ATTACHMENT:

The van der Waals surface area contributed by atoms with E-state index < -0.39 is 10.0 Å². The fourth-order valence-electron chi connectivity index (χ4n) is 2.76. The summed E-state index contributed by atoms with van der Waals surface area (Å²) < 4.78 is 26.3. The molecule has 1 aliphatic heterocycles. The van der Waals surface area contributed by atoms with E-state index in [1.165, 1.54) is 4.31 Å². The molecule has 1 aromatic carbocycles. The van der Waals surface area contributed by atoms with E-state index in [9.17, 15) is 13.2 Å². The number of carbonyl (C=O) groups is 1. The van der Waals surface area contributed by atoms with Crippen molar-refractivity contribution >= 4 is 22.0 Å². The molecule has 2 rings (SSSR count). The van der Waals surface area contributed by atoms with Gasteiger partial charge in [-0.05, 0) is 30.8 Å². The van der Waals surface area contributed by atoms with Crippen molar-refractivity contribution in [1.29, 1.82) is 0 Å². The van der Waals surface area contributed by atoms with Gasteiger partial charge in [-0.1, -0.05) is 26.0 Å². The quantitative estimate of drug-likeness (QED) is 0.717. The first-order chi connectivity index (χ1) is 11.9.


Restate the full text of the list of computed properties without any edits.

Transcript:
The van der Waals surface area contributed by atoms with E-state index < -0.39 is 10.0 Å². The fourth-order valence-electron chi connectivity index (χ4n) is 2.76. The summed E-state index contributed by atoms with van der Waals surface area (Å²) < 4.78 is 26.3. The molecule has 1 aliphatic heterocycles. The van der Waals surface area contributed by atoms with E-state index in [1.165, 1.54) is 4.31 Å². The molecule has 1 aromatic carbocycles. The van der Waals surface area contributed by atoms with E-state index in [9.17, 15) is 13.2 Å². The number of carbonyl (C=O) groups is 1. The van der Waals surface area contributed by atoms with Crippen molar-refractivity contribution >= 4 is 22.0 Å². The molecule has 2 rings (SSSR count). The van der Waals surface area contributed by atoms with Gasteiger partial charge in [-0.05, 0) is 30.8 Å². The van der Waals surface area contributed by atoms with Crippen molar-refractivity contribution in [1.29, 1.82) is 0 Å². The van der Waals surface area contributed by atoms with Gasteiger partial charge in [-0.1, -0.05) is 26.0 Å². The quantitative estimate of drug-likeness (QED) is 0.717. The first-order chi connectivity index (χ1) is 11.9.